In addition to the reduced clocks and disabled logic, the 1050’s also being fed by half as much RAM. Cumulatively that has to add up.

        • HERETIC
        • 3 years ago

        “Conjecture, I know – but in the absence of power consumption testing by hardware sites,”
        TPU has them listed at 54W and 57W during gaming. OC models can go as high as 100W
        [url<]https://www.techpowerup.com/reviews/ASUS/GTX_1050_Ti_Strix_OC/27.html[/url<] As to Abrasions earlier post- These cards sip power for multi monitor-listed 7W with 2 monitors. If you find a model that fan is off at low temps-Underclock/restrict clock speed. You end up with a silent low power card for non gaming applications..........

          • Chrispy_
          • 3 years ago

          Awesome, good find.

          I’m also super pleased at my “at least 15W less than stated” guess. That also bodes well for the laptop parts being cherry-picked and configurable down to 45W.

            • HERETIC
            • 3 years ago

            If lappies allow the same control as desktop parts you may be able to configure as low as 34W.
            or even lower.
            [url<]http://www.tomshardware.com/reviews/nvidia-gtx-1050-ti-passive-cooling-mod,4837.html#p2[/url<] What I liked in that article was the 21% performance loss at 60% power usage. Somewhere between there and full is a sweet spot...........................................

          • renz496
          • 3 years ago

          AFAIK pretty much every 1050ti on the market including the factory overclocked model were limited to draw 75w only. that asus strix was the only exception where asus remove the “limiter” and allow the card to draw as much power as possible for overclocking purpose.

    • Shinare
    • 3 years ago

    Any mention of an actual half-height bracket? I’m not seeing one on the website links. T’would be a pitty if they didn’t come with one.

      • DPete27
      • 3 years ago

      I would hope both Gigabyte and MSI are including low-profile brackets in the box. Otherwise it would defeat the purpose of a low-profile card.

        • Shinare
        • 3 years ago

        You know what they say about when you assume something… 🙂

          • Shobai
          • 3 years ago

          No, I don’t.

          =P

        • Chrispy_
        • 3 years ago

        It really wouldn’t be the first or the last time Gigabyte and MSI have defeated the purpose of their own products.

        • Lord.Blue
        • 3 years ago

        I do know that the MSI versions come with both. Not sure about the Gigabyte.

      • Chrispy_
      • 3 years ago

      I came here to ask that question.

      I have been burned too many times. The only reason someone would purchase this over a larger, better-cooled 1050 variant is because it’s half-height.

      It’s bad enough that the full-size bracket it fitted and pictured by default for a “low profile” product, but I’ve been burned countless times by products that say low-profile and then don’t include the bracket. Sadly, many stores don’t even list if the low-profile bracket is included or not, which doesn’t help.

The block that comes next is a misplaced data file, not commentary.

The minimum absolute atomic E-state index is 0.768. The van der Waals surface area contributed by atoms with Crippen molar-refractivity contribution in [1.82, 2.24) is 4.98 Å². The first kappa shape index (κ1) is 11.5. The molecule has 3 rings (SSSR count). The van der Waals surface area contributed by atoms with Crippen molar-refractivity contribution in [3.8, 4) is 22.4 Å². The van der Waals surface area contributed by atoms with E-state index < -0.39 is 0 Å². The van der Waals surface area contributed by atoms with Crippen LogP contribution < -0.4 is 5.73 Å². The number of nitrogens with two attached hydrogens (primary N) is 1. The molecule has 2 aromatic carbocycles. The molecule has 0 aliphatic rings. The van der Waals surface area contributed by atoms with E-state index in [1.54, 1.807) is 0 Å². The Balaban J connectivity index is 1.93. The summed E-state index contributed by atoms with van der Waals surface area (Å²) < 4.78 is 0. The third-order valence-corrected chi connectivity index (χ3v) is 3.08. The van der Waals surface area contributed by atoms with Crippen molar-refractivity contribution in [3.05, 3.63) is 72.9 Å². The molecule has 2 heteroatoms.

• derFunkenstein
        • 3 years ago

        In this case, the product pages don’t have that information, either.

          • Klimax
          • 3 years ago

          Based on image estimation (about five DP/HDMI can fit side-by-side) I am getting ~70mm.

            • Chrispy_
            • 3 years ago

            Nonononono, the pictured bracket is normal height. We’re talking about the half-height bracket that is sometimes (but not always supplied in the box) for use with low-profile cases.

            To clarify, the sole point of this card being shorter than the bracket is so that you can swap it out for the low-profile bracket and fit it in a low-profile case.

            [url=http://en.community.dell.com/cfs-file/__key/communityserver-discussions-components-files/3513/3884.bracket.jpg<]This explains the two sizes nicely[/url<].

            • Klimax
            • 3 years ago

            Ehm, I know difference. I measured it against full-height bracket on one of many cards I have around. 70mm is not full-height. (BTW: If at least you’d link to image with sizes…)

            per quick search:
            [url<]http://digital.ni.com/public.nsf/allkb/016489CD8467390A86256FF5005A92D2[/url<] Card as pictured would fit half-height. BTW: It just looks odd. It doesn't even look like full-height. (too few vent holes)

            • Chrispy_
            • 3 years ago

            It’ll just be an optical illusion; There are [b<]only[/b<] two expansion slot sizes that I'm aware of, and I've been working with consumer and server hardware since floppy disks were actually floppy.

            • Klimax
            • 3 years ago

            I know there are only two types of brackets, but I screwed up initial estimate. (Underestimated spaces between ports)

            Nothing to see here, move along…

      • Bauxite
      • 3 years ago

      They do, which you will see when these show up sites like newegg that take extra product pictures.

      Every single [b<]retail[/b<] release of HH cards from these OEMs and similar has included the bracket. Not just gpus either, but key word is [b<]retail[/b<].

    • firewired
    • 3 years ago

    Not bad, but I would like to see more single-slot designs in this price bracket.

    GPU’s in these price ranges run cooler due to generally lower clock speeds and/or fewer GPU resources generating power and heat. They use tiny fans anyway and the single-slot design should be just as efficient as a dual-slot but more flexible for after-market purposes.

    The perfect example of this would be the ~5 year old Powercolor Radeon 7750’s that had a single-slot standard-height design. I had a few of these and they were fabulous. A more modern GPU on the same PCB and I would be sold multiple times over.

      • RAGEPRO
      • 3 years ago

      [url<]https://techreport.com/news/31028/xfx-rx-460-core-slims-down-to-a-single-slot[/url<]

Pin It on Pinterest

Share This